He also decided upon entering extensively upon dairy operations. He had already ascertained that a ready sale could be obtained, among the European residents of Rosario and Buenos Ayres, of any amount of butter and fresh cheese that he could produce, and that European prices would be readily given for them. Up to the present time the butter made had been obtained from the milk of two cows only, but he now determined to try the experiment upon a large scale.
A dairy was first to be made. This was partially cut out of the side of the slope, and lined with sun-baked bricks. Against the walls, which projected above the ground, earth was piled, to make them of a very considerable thickness. Strong beams were placed across the roof; over these rafters was nailed felt, whitewashed upon both sides to keep out insects. Upon this was placed a considerable thickness of rushes, and, over all, puddled clay was spread a foot deep. Ventilation was given by a wide chimney rising behind it, and light entered by two windows in front. The whole of the interior was whitewashed.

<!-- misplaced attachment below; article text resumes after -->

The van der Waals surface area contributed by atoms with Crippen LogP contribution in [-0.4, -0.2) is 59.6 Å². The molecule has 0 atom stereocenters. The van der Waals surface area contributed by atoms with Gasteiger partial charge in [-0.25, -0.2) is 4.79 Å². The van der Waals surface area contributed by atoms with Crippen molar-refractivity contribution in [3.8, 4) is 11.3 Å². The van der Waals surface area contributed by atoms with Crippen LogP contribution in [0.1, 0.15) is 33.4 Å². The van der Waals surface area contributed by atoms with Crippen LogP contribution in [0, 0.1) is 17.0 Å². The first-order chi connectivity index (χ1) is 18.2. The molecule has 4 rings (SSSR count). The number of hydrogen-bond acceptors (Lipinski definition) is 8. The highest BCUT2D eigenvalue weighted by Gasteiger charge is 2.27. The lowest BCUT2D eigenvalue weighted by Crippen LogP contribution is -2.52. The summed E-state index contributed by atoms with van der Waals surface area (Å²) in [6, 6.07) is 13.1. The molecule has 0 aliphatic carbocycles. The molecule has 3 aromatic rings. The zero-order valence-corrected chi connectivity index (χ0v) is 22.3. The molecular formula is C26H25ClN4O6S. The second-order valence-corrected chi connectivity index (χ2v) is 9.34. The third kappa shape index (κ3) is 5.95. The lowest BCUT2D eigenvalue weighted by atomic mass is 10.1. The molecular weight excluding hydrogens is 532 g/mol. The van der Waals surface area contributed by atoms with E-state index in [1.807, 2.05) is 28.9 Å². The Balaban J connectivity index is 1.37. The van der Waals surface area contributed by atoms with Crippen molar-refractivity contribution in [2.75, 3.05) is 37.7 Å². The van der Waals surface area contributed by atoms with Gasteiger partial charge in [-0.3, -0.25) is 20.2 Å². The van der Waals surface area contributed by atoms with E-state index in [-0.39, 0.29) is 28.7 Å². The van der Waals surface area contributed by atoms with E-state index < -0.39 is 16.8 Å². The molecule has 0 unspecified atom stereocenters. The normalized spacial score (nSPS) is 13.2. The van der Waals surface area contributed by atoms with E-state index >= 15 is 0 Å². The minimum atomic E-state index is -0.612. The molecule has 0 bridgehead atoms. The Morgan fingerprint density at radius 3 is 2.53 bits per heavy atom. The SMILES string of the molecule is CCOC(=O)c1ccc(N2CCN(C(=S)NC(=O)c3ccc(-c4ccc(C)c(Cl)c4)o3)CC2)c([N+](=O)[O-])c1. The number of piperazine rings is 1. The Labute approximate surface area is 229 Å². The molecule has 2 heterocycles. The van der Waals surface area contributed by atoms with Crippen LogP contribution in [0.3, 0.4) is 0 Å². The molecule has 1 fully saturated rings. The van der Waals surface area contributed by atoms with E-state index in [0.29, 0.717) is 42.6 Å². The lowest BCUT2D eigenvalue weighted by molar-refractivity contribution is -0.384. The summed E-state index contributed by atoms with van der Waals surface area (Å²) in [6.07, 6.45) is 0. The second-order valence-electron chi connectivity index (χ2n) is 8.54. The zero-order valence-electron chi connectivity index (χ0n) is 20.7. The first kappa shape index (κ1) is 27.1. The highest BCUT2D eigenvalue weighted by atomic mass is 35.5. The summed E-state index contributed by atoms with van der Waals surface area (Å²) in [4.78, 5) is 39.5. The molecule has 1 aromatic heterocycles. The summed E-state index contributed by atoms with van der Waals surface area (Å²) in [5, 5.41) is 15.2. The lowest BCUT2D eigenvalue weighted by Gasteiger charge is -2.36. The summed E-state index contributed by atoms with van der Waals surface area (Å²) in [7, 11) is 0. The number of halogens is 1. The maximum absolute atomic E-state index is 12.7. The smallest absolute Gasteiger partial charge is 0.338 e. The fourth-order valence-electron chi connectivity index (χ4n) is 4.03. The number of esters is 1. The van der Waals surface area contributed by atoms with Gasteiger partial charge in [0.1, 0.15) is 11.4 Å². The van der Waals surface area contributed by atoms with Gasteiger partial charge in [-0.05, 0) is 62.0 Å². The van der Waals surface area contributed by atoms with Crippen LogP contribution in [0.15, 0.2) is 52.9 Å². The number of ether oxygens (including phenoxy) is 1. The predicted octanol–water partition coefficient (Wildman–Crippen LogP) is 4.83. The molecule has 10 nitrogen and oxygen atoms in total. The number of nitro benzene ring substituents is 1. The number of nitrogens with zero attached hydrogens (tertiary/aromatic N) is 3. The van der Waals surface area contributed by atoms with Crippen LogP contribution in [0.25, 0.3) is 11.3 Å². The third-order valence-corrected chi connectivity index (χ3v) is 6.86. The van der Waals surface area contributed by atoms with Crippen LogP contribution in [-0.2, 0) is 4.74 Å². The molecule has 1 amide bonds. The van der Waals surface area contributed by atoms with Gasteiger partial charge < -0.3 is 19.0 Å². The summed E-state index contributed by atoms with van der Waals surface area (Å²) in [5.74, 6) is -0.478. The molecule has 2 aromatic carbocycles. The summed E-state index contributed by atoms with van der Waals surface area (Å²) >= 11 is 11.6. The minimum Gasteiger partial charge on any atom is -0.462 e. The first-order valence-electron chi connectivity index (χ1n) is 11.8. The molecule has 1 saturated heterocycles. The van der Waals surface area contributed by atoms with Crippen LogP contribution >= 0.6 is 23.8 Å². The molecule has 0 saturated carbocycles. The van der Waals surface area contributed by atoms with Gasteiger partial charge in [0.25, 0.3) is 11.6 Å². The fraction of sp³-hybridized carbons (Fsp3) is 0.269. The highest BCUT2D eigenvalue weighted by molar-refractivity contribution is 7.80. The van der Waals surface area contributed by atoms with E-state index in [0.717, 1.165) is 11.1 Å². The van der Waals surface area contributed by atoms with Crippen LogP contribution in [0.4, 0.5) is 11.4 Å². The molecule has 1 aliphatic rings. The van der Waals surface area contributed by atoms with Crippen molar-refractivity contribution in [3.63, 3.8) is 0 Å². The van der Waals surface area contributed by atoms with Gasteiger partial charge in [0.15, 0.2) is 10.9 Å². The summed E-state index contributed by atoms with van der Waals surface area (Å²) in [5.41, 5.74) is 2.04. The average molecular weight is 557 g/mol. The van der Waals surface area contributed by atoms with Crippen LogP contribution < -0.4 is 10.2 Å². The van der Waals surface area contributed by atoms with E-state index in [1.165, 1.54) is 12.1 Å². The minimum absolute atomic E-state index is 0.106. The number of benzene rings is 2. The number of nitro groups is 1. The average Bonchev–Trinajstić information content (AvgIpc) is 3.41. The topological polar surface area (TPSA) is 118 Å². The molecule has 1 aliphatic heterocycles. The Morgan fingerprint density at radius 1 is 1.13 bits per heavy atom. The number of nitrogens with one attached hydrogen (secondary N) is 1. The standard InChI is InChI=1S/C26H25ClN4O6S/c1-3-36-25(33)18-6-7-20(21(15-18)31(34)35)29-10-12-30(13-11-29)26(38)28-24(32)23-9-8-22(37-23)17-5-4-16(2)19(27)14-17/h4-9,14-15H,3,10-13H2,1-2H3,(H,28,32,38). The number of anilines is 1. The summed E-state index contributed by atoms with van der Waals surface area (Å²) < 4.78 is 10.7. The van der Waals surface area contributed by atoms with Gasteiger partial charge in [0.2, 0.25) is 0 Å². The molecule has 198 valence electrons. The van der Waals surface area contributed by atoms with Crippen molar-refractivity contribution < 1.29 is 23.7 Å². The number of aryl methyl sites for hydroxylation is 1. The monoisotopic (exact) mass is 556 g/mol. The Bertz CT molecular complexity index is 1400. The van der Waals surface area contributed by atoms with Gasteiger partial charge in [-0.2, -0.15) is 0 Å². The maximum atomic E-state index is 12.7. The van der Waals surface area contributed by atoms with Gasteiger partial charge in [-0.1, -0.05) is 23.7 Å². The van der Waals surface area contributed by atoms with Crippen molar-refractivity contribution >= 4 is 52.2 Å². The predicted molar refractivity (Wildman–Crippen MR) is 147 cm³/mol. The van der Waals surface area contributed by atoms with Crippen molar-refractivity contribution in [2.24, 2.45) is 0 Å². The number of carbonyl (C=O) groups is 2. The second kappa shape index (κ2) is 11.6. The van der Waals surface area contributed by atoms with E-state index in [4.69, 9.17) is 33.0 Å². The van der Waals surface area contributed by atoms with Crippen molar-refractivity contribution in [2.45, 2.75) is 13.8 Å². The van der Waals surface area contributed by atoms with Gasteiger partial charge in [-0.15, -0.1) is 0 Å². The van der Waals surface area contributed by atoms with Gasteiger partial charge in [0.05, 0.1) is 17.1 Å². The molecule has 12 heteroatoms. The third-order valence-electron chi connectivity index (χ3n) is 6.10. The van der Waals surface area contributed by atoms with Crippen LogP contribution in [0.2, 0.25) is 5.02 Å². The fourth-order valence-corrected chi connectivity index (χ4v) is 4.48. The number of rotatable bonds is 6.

In this way a dairy was obtained which, from the thickness of its walls, was cool enough for the purpose during the hottest weather. Preparations were now made for breaking in the cows to be milked. A sort of lane was made of two strong fences of iron wire. This lane was of the shape of a funnel, narrowing at one end to little more than the width of a cow. At the end of this was a gate, and attached to the gate a light trough filled with fresh alfalfa.
Half a dozen cows which had recently calved were now separated from the herd, and driven into the wide end of the enclosure. One by one they approached the narrow end, and when one had reached the extremity, and had begun to devour the alfalfa, of which they are very fond, a bar was let down behind her, so that she could now neither advance, retreat, nor turn round.